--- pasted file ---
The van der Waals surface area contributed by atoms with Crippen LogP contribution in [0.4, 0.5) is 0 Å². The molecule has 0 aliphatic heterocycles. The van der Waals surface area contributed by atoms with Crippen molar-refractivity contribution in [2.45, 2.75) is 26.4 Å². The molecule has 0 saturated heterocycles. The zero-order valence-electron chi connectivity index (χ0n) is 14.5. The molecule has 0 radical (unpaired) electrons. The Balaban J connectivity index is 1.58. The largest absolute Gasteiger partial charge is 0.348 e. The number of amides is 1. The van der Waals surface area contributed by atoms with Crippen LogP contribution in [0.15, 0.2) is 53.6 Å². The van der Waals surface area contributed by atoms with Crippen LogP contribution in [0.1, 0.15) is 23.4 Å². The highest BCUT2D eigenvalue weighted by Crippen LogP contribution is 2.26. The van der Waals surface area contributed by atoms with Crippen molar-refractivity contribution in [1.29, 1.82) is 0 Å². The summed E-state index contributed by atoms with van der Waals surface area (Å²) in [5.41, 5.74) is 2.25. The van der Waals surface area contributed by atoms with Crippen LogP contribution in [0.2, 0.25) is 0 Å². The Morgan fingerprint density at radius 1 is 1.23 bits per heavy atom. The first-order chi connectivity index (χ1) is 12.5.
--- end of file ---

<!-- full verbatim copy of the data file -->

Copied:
The van der Waals surface area contributed by atoms with Crippen LogP contribution in [0.4, 0.5) is 0 Å². The molecule has 0 aliphatic heterocycles. The van der Waals surface area contributed by atoms with Crippen molar-refractivity contribution in [2.45, 2.75) is 26.4 Å². The molecule has 0 saturated heterocycles. The zero-order valence-electron chi connectivity index (χ0n) is 14.5. The molecule has 0 radical (unpaired) electrons. The Balaban J connectivity index is 1.58. The largest absolute Gasteiger partial charge is 0.348 e. The number of amides is 1. The van der Waals surface area contributed by atoms with Crippen LogP contribution in [0.15, 0.2) is 53.6 Å². The van der Waals surface area contributed by atoms with Crippen LogP contribution in [0.1, 0.15) is 23.4 Å². The highest BCUT2D eigenvalue weighted by Crippen LogP contribution is 2.26. The van der Waals surface area contributed by atoms with Crippen molar-refractivity contribution in [1.29, 1.82) is 0 Å². The summed E-state index contributed by atoms with van der Waals surface area (Å²) in [5.41, 5.74) is 2.25. The van der Waals surface area contributed by atoms with Crippen LogP contribution in [0.2, 0.25) is 0 Å². The Morgan fingerprint density at radius 1 is 1.23 bits per heavy atom. The first-order chi connectivity index (χ1) is 12.5.